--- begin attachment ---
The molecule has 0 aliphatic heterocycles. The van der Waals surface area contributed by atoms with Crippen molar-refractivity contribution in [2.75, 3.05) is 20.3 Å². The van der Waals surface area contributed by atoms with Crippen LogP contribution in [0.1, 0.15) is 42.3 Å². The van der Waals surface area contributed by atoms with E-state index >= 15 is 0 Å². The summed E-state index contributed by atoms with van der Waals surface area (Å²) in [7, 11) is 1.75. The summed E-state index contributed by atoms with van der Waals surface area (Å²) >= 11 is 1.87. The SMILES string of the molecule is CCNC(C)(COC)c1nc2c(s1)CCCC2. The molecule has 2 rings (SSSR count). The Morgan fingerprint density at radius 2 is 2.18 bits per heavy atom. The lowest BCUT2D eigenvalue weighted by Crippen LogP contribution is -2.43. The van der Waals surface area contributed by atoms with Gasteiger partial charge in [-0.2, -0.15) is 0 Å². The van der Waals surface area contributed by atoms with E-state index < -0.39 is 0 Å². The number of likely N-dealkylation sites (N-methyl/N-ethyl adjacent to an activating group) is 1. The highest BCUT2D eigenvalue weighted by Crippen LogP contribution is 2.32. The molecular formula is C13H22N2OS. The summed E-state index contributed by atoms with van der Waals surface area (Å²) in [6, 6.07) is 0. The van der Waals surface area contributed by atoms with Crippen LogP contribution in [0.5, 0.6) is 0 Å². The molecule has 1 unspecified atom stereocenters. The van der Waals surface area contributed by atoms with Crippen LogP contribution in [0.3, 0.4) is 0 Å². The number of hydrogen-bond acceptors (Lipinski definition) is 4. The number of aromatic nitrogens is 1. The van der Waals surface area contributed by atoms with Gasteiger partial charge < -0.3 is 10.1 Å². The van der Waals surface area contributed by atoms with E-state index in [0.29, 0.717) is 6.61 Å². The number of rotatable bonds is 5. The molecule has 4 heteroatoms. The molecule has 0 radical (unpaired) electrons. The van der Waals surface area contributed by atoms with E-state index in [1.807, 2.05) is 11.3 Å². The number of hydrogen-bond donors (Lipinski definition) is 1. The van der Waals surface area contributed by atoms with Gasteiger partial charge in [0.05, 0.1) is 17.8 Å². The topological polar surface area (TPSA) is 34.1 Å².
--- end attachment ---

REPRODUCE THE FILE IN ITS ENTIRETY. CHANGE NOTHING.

The molecule has 0 aliphatic heterocycles. The van der Waals surface area contributed by atoms with Crippen molar-refractivity contribution in [2.75, 3.05) is 20.3 Å². The van der Waals surface area contributed by atoms with Crippen LogP contribution in [0.1, 0.15) is 42.3 Å². The van der Waals surface area contributed by atoms with E-state index >= 15 is 0 Å². The summed E-state index contributed by atoms with van der Waals surface area (Å²) in [7, 11) is 1.75. The summed E-state index contributed by atoms with van der Waals surface area (Å²) >= 11 is 1.87. The SMILES string of the molecule is CCNC(C)(COC)c1nc2c(s1)CCCC2. The molecule has 2 rings (SSSR count). The Morgan fingerprint density at radius 2 is 2.18 bits per heavy atom. The lowest BCUT2D eigenvalue weighted by Crippen LogP contribution is -2.43. The van der Waals surface area contributed by atoms with Gasteiger partial charge in [-0.2, -0.15) is 0 Å². The van der Waals surface area contributed by atoms with E-state index < -0.39 is 0 Å². The number of likely N-dealkylation sites (N-methyl/N-ethyl adjacent to an activating group) is 1. The highest BCUT2D eigenvalue weighted by Crippen LogP contribution is 2.32. The molecular formula is C13H22N2OS. The summed E-state index contributed by atoms with van der Waals surface area (Å²) in [6, 6.07) is 0. The van der Waals surface area contributed by atoms with Crippen LogP contribution in [0.5, 0.6) is 0 Å². The molecule has 1 unspecified atom stereocenters. The van der Waals surface area contributed by atoms with Crippen LogP contribution in [0.3, 0.4) is 0 Å². The number of hydrogen-bond acceptors (Lipinski definition) is 4. The number of aromatic nitrogens is 1. The van der Waals surface area contributed by atoms with Gasteiger partial charge < -0.3 is 10.1 Å². The van der Waals surface area contributed by atoms with E-state index in [0.29, 0.717) is 6.61 Å². The number of rotatable bonds is 5. The molecule has 4 heteroatoms. The molecule has 0 radical (unpaired) electrons. The van der Waals surface area contributed by atoms with E-state index in [1.807, 2.05) is 11.3 Å². The number of hydrogen-bond donors (Lipinski definition) is 1. The van der Waals surface area contributed by atoms with Gasteiger partial charge in [0.05, 0.1) is 17.8 Å². The topological polar surface area (TPSA) is 34.1 Å².